Figure 2b: Angiography confirms successful coil  embolization of the collateral vessel

  • Top
  • Summary
  • Introduction
  • Case Presentation
  • Discussion
  • References
  • Discussion

    Although gastroesophageal varices occur commonly in patients with portal hypertension, varices located at other sites are unusual. Bleeding from these ectopic varices is an uncommon complication of portal hypertension, and the mortality rate in such cases is high. This problem should be suspected when neither upper nor lower gastrointestinal endoscopy reveals a bleeding site in a patient with portal hypertension and gastrointestinal hemorrhage. In most of these cases, the varices are in the small or large intestine; however, they may also be found in the biliary system, vagina, bladder and peritoneum. The majority of patients with ectopic varices exhibit portal hypertension associated with either cirrhosis or portal vein thrombosis (1-3).

    Hemorrhage from ectopic varices, including those in the duodenum, is often massive and life-threatening. Therefore, it is imperative that this condition be diagnosed promptly and treated with early intervention. Duodenal varices resulting from retroperitoneal porto-systemic shunts are caused by increased hepatofugal blood flow through the cystic branch of the superior mesenteric vein, the superior and inferior pancreaticoduodenal veins, and the gastroduodenal and pyloric veins (4). Patients with Budd–Chiari syndrome exhibit obstruction of hepatic vein outflow at any level, from the small hepatic veins to the junction between the inferior vena cava and the right atrium (5). If obstruction continues, portal hypertension and cirrhosis eventually develop. Formation of venous collaterals is an important compensatory mechanism in these cases.

    The treatment possibilities for Budd-Chiari syndrome include attempts to reperfuse the obstructed hepatic veins with thrombolytic therapy, percutaneous angioplasty or surgery. Liver transplantation is considered a major form of restoration of hepatic outflow. For patients with short-segment stenosis of the hepatic veins, percutaneous angioplasty is the treatment of choice. Most authors have documented immediate relief of obstruction with this method, and recent reports on the use of wall stents have noted long-term patency rates of 80% to 90% (6, 7). Percutaneous angioplasty with stent placement may be used in select patients to defer and perhaps avoid shunt surgery or liver transplantation. We opted to insert wall stents in our case; however, though our patient’s hepatic vein outflow improved, his gastrointestinal bleeding problems continued. The presence of a collateral vessel connecting the superior mesenteric vein with the left renal vein permitted our treatment of this collateral with coil replacement. We expect that our patient’s portal pressure will decrease in time with improvement of chronic changes in liver.

    The therapeutic alternatives for bleeding varices include sclerotherapy of the varices, ligation of varices, transjugular intrahepatic portosystemic stent-shunt, portosystemic shunting, resection of a segment of bleeding site, balloon-occluded retrograde transvenous obliteration, beta-blocker therapy, and vasopressin infusion via the superior mesenteric artery (8-11). However, because ectopic varices are uncommon, none of these treatment modalities has been investigated in large series of patients, and it is not clear which method or methods are superior. Thus, the management of ectopic varices depends on the experience of the physician, and must be planned on a case-by-case basis. In our patient, we used band ligation to treat a bleeding duodenal varix that we detected on extended UGI endoscopy. This did not prevent more bleeding from recurring, but it stabilized the patient’s condition long enough for us to implant stents. Although stent placement improved the hepatic vein outflow, coil embolization was also needed to stop the variceal bleeding.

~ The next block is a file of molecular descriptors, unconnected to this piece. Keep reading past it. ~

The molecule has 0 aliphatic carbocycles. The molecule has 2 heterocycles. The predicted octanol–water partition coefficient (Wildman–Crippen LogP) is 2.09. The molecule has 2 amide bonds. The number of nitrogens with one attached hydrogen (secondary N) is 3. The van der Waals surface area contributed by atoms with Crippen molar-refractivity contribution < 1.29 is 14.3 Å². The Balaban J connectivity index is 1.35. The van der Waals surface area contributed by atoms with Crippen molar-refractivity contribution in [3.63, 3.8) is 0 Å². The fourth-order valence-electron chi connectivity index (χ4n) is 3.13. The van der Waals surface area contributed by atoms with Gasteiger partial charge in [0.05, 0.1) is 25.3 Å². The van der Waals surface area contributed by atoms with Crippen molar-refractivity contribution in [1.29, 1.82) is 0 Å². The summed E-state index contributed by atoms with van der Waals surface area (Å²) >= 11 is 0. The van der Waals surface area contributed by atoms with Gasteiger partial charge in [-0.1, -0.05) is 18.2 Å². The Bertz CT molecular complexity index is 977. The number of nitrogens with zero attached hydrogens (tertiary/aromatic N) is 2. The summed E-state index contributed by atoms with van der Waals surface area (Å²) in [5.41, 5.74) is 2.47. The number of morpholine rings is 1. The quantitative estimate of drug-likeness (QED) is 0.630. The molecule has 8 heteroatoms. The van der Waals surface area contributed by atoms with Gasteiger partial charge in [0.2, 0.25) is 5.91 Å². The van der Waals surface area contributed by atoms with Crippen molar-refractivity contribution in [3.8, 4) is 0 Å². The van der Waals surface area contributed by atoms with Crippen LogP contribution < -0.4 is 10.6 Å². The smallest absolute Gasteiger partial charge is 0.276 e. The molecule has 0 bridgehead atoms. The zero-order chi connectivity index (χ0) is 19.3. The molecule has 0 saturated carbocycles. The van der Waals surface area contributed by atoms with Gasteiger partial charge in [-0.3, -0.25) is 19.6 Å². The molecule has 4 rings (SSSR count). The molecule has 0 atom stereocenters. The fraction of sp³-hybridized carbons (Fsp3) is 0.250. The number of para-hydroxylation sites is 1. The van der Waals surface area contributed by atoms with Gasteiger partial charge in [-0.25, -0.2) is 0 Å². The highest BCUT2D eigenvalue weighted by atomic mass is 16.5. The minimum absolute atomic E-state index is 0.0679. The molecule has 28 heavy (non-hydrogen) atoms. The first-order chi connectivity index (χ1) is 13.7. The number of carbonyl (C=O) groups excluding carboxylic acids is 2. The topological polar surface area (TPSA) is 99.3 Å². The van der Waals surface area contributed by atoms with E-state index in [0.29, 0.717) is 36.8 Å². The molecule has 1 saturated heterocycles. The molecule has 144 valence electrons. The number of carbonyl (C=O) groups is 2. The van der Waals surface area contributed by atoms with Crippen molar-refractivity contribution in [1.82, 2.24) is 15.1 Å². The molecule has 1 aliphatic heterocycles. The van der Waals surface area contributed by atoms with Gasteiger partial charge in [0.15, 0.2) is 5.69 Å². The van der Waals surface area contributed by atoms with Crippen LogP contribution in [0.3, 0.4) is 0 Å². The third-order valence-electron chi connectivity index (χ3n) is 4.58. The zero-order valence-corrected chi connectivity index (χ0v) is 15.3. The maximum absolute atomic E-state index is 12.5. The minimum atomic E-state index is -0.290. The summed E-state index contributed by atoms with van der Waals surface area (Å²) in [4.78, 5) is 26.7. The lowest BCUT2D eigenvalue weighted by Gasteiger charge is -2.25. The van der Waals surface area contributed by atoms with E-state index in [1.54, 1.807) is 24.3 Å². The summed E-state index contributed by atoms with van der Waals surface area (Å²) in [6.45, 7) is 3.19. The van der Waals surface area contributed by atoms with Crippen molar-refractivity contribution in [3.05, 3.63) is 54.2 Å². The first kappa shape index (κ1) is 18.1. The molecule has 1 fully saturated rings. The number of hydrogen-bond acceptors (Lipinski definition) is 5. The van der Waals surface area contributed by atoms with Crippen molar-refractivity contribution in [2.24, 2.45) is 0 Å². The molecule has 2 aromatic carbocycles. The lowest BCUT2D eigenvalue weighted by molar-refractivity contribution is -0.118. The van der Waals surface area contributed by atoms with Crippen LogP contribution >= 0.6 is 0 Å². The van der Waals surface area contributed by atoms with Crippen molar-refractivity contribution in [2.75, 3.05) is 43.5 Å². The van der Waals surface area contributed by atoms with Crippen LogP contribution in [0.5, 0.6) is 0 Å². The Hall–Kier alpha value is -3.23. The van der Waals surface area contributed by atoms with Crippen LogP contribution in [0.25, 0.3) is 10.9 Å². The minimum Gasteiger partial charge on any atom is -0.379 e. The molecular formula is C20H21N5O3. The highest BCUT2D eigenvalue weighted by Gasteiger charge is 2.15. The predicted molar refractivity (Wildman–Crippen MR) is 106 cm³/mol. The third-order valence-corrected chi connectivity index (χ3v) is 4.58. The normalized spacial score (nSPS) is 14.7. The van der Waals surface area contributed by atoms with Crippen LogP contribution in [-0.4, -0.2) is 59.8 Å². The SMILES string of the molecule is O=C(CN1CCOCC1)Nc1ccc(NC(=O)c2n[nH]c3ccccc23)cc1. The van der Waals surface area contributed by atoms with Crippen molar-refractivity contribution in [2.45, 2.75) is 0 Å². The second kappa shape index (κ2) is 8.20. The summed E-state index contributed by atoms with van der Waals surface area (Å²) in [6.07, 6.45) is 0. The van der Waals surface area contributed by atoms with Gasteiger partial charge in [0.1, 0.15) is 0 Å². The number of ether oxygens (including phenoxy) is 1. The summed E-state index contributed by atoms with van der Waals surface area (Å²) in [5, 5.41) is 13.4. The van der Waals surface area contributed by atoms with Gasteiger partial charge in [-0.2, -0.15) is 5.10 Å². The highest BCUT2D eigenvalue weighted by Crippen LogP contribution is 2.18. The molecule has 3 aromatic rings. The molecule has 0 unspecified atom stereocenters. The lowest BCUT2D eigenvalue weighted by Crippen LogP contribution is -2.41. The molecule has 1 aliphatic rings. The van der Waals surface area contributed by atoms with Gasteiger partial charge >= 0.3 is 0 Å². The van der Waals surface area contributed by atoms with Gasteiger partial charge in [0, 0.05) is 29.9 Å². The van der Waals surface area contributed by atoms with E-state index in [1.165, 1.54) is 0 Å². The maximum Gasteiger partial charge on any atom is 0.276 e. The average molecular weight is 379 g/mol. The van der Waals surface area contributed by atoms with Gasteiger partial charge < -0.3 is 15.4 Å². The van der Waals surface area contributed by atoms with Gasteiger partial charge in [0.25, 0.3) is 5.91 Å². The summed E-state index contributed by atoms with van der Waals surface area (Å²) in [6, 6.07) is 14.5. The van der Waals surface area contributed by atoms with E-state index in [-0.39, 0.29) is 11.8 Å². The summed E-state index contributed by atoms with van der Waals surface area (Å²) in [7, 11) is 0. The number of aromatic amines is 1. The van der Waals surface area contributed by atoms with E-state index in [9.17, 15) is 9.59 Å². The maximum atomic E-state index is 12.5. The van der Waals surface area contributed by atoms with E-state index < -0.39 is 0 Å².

This report describes a patient who presented with upper gastrointestinal bleeding, which is a common sign of ectopic varices. However, this case is of particular interest because his duodenal varices, a rare cause of hemorrhage, were beyond the reach of a standard UGI endoscope. We recommend that any patient with portal hypertension who presents with gastrointestinal bleeding of unknown origin should be very thoroughly investigated for ectopic varices. Although variceal band ligation may be the treatment of choice according to the physician’s level of experience, coil embolization seems to be more effective in selected cases.

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  • Summary
  • Introduction
  • Case Presentation
  • Discussion
  • References
  • References

    1) Lebrec D, Benhamou J-P. Ectopic varices in portal hypertension. Clin Gastroenterol 1985; 14: 105-21.

    2) Salam AA, Goldman M, Smith D Jr, Hill HL. Gastric, intestinal, and gallbladder varices: hemodynamic and therapeutic considerations. South Med J 1979; 72: 402-8.

    3) Gappell MS, Price JB. Characterization of the syndrome of small and large intestinal variceal bleeding. Dig Dis Sci 1987; 32: 422-7.

    4) Itzcham Y, Glickman MG. Duodenal varices in extrahepatic portal obstruction. Radiology 1977; 124: 619-24.

    5) Okuda K, Kage M, Shrestha SM. Proposal of a new nomenclature for Budd-Chiari syndrome: hepatic vein thrombosis versus thrombosis of the inferior vena cava at its hepatic portion. Hepatology 1998; 28: 1191-8.

    6) Fisher NC, McCafferty I, Dolapci M, et al. Managing Budd-Chiari syndrome: A retrospective review of percutaneous hepatic vein angioplasty and surgical shunting. Gut 1999; 44: 568-74.

    7) Lopez RR, Benner KG, Hall L, et al. Expandable venous stents for treatment of the Budd-Chiari syndrome. Gastroenterology 1991; 100: 1435-41.

    8) Sauerbruch T, Weinzierl M, Dietrich HP, et al. Sclerotherapy of a bleeding duodenal varix. Endoscopy 1982; 14: 187-9.

    9) Lewis P, Warren BF, Bartolo DCC. Massive gastrointestinal haemorrhage due to ileal varices. Br J Surg 1990; 77: 1277-8.

    10) Wilson SE, Stone RT, Christie JP, Passaro E Jr. Massive lower gastrointestinal bleeding from intestinal varices. Arch Surg 1979; 114: 1158-61.

    11) Haruta I, Isobe Y, Ueno E, et al. Balloon-occluded retrograde transvenous obliteration (BRTO), a promising nonsurgical therapy for ectopic varices: a case report of successful treatment of duodenal varices by BRTO. Am J Gastroenterol 1999; 94: 3081-3.

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  • Summary
  • Introduction
  • Case Presentation
  • Discussion
  • References